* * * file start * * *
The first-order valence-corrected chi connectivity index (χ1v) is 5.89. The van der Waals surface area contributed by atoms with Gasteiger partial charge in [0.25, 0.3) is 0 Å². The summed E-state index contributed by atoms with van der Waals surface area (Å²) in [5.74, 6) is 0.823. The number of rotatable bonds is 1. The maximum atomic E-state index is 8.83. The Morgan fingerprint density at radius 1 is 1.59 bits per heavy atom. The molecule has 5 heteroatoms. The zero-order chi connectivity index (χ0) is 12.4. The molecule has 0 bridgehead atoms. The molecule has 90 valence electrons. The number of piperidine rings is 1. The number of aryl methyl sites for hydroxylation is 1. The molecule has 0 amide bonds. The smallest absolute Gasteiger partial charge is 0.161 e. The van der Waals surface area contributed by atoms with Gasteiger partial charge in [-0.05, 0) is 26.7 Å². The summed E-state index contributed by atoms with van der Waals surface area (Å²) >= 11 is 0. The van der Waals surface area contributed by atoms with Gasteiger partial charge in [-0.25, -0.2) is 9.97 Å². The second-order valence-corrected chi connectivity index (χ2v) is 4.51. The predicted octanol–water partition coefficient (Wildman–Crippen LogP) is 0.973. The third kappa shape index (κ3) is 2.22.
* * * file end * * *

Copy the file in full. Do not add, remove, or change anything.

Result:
The first-order valence-corrected chi connectivity index (χ1v) is 5.89. The van der Waals surface area contributed by atoms with Gasteiger partial charge in [0.25, 0.3) is 0 Å². The summed E-state index contributed by atoms with van der Waals surface area (Å²) in [5.74, 6) is 0.823. The number of rotatable bonds is 1. The maximum atomic E-state index is 8.83. The Morgan fingerprint density at radius 1 is 1.59 bits per heavy atom. The molecule has 5 heteroatoms. The zero-order chi connectivity index (χ0) is 12.4. The molecule has 0 bridgehead atoms. The molecule has 90 valence electrons. The number of piperidine rings is 1. The number of aryl methyl sites for hydroxylation is 1. The molecule has 0 amide bonds. The smallest absolute Gasteiger partial charge is 0.161 e. The van der Waals surface area contributed by atoms with Gasteiger partial charge in [-0.05, 0) is 26.7 Å². The summed E-state index contributed by atoms with van der Waals surface area (Å²) >= 11 is 0. The van der Waals surface area contributed by atoms with Gasteiger partial charge in [-0.25, -0.2) is 9.97 Å². The second-order valence-corrected chi connectivity index (χ2v) is 4.51. The predicted octanol–water partition coefficient (Wildman–Crippen LogP) is 0.973. The third kappa shape index (κ3) is 2.22.